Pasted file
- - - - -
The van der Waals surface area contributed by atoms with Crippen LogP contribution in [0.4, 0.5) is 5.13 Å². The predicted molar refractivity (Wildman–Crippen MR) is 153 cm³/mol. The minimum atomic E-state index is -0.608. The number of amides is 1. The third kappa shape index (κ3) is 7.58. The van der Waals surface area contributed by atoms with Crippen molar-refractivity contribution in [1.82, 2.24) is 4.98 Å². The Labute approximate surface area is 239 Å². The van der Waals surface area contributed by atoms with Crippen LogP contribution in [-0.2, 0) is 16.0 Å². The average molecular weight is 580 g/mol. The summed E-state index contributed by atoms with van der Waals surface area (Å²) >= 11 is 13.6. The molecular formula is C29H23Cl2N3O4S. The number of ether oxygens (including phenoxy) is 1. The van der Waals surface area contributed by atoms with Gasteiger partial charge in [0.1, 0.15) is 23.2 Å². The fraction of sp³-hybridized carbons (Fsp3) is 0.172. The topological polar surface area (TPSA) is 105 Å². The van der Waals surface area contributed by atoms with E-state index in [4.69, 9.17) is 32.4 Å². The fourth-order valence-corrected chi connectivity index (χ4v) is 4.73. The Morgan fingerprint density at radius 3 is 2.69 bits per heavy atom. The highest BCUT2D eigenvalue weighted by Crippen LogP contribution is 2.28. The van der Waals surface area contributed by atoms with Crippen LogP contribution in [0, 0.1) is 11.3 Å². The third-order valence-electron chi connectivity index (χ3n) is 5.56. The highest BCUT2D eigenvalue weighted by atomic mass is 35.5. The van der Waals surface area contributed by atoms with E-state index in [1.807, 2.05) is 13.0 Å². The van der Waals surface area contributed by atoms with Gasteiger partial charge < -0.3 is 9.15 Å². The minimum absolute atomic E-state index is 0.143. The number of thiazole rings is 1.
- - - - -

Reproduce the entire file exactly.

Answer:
The van der Waals surface area contributed by atoms with Crippen LogP contribution in [0.4, 0.5) is 5.13 Å². The predicted molar refractivity (Wildman–Crippen MR) is 153 cm³/mol. The minimum atomic E-state index is -0.608. The number of amides is 1. The third kappa shape index (κ3) is 7.58. The van der Waals surface area contributed by atoms with Crippen molar-refractivity contribution in [1.82, 2.24) is 4.98 Å². The Labute approximate surface area is 239 Å². The van der Waals surface area contributed by atoms with Crippen LogP contribution in [-0.2, 0) is 16.0 Å². The average molecular weight is 580 g/mol. The summed E-state index contributed by atoms with van der Waals surface area (Å²) >= 11 is 13.6. The molecular formula is C29H23Cl2N3O4S. The number of ether oxygens (including phenoxy) is 1. The van der Waals surface area contributed by atoms with Gasteiger partial charge in [0.1, 0.15) is 23.2 Å². The fraction of sp³-hybridized carbons (Fsp3) is 0.172. The topological polar surface area (TPSA) is 105 Å². The van der Waals surface area contributed by atoms with E-state index in [4.69, 9.17) is 32.4 Å². The fourth-order valence-corrected chi connectivity index (χ4v) is 4.73. The Morgan fingerprint density at radius 3 is 2.69 bits per heavy atom. The highest BCUT2D eigenvalue weighted by Crippen LogP contribution is 2.28. The van der Waals surface area contributed by atoms with Crippen LogP contribution in [0, 0.1) is 11.3 Å². The third-order valence-electron chi connectivity index (χ3n) is 5.56. The highest BCUT2D eigenvalue weighted by atomic mass is 35.5. The van der Waals surface area contributed by atoms with E-state index in [1.807, 2.05) is 13.0 Å². The van der Waals surface area contributed by atoms with Gasteiger partial charge < -0.3 is 9.15 Å². The minimum absolute atomic E-state index is 0.143. The number of thiazole rings is 1.